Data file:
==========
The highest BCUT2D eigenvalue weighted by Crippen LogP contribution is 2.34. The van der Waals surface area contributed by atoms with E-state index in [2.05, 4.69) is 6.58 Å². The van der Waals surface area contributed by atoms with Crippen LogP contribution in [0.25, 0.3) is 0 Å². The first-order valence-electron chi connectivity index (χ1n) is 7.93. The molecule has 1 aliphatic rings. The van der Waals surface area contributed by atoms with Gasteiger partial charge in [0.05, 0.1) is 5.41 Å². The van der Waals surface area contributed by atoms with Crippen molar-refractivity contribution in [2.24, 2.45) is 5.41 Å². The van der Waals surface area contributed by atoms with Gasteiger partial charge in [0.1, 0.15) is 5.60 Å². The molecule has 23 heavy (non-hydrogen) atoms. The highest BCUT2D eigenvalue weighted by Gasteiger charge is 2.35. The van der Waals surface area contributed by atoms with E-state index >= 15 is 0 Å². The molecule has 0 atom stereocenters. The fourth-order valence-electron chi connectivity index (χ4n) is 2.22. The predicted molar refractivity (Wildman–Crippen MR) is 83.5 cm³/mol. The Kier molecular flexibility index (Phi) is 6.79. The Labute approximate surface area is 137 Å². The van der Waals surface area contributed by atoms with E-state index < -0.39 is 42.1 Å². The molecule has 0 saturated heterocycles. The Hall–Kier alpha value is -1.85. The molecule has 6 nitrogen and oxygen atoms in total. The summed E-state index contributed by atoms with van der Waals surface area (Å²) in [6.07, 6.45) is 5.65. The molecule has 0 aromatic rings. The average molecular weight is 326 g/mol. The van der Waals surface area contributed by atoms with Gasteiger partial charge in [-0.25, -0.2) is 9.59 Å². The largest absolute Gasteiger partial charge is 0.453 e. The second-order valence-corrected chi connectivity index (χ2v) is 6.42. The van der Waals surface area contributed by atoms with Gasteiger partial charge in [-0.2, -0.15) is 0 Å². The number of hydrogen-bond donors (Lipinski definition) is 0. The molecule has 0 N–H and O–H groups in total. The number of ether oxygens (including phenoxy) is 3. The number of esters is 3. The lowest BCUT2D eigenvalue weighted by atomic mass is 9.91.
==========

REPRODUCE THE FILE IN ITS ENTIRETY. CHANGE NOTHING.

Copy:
The highest BCUT2D eigenvalue weighted by Crippen LogP contribution is 2.34. The van der Waals surface area contributed by atoms with E-state index in [2.05, 4.69) is 6.58 Å². The van der Waals surface area contributed by atoms with Crippen LogP contribution in [0.25, 0.3) is 0 Å². The first-order valence-electron chi connectivity index (χ1n) is 7.93. The molecule has 1 aliphatic rings. The van der Waals surface area contributed by atoms with Gasteiger partial charge in [0.05, 0.1) is 5.41 Å². The van der Waals surface area contributed by atoms with Crippen molar-refractivity contribution in [2.24, 2.45) is 5.41 Å². The van der Waals surface area contributed by atoms with Gasteiger partial charge in [0.1, 0.15) is 5.60 Å². The molecule has 23 heavy (non-hydrogen) atoms. The highest BCUT2D eigenvalue weighted by Gasteiger charge is 2.35. The van der Waals surface area contributed by atoms with E-state index >= 15 is 0 Å². The molecule has 0 atom stereocenters. The fourth-order valence-electron chi connectivity index (χ4n) is 2.22. The predicted molar refractivity (Wildman–Crippen MR) is 83.5 cm³/mol. The Kier molecular flexibility index (Phi) is 6.79. The Labute approximate surface area is 137 Å². The van der Waals surface area contributed by atoms with E-state index < -0.39 is 42.1 Å². The molecule has 0 saturated heterocycles. The Hall–Kier alpha value is -1.85. The molecule has 6 nitrogen and oxygen atoms in total. The summed E-state index contributed by atoms with van der Waals surface area (Å²) in [6.07, 6.45) is 5.65. The molecule has 0 aromatic rings. The average molecular weight is 326 g/mol. The van der Waals surface area contributed by atoms with Gasteiger partial charge in [-0.25, -0.2) is 9.59 Å². The largest absolute Gasteiger partial charge is 0.453 e. The second-order valence-corrected chi connectivity index (χ2v) is 6.42. The van der Waals surface area contributed by atoms with Gasteiger partial charge in [-0.2, -0.15) is 0 Å². The number of hydrogen-bond donors (Lipinski definition) is 0. The molecule has 0 N–H and O–H groups in total. The number of ether oxygens (including phenoxy) is 3. The number of esters is 3. The lowest BCUT2D eigenvalue weighted by atomic mass is 9.91.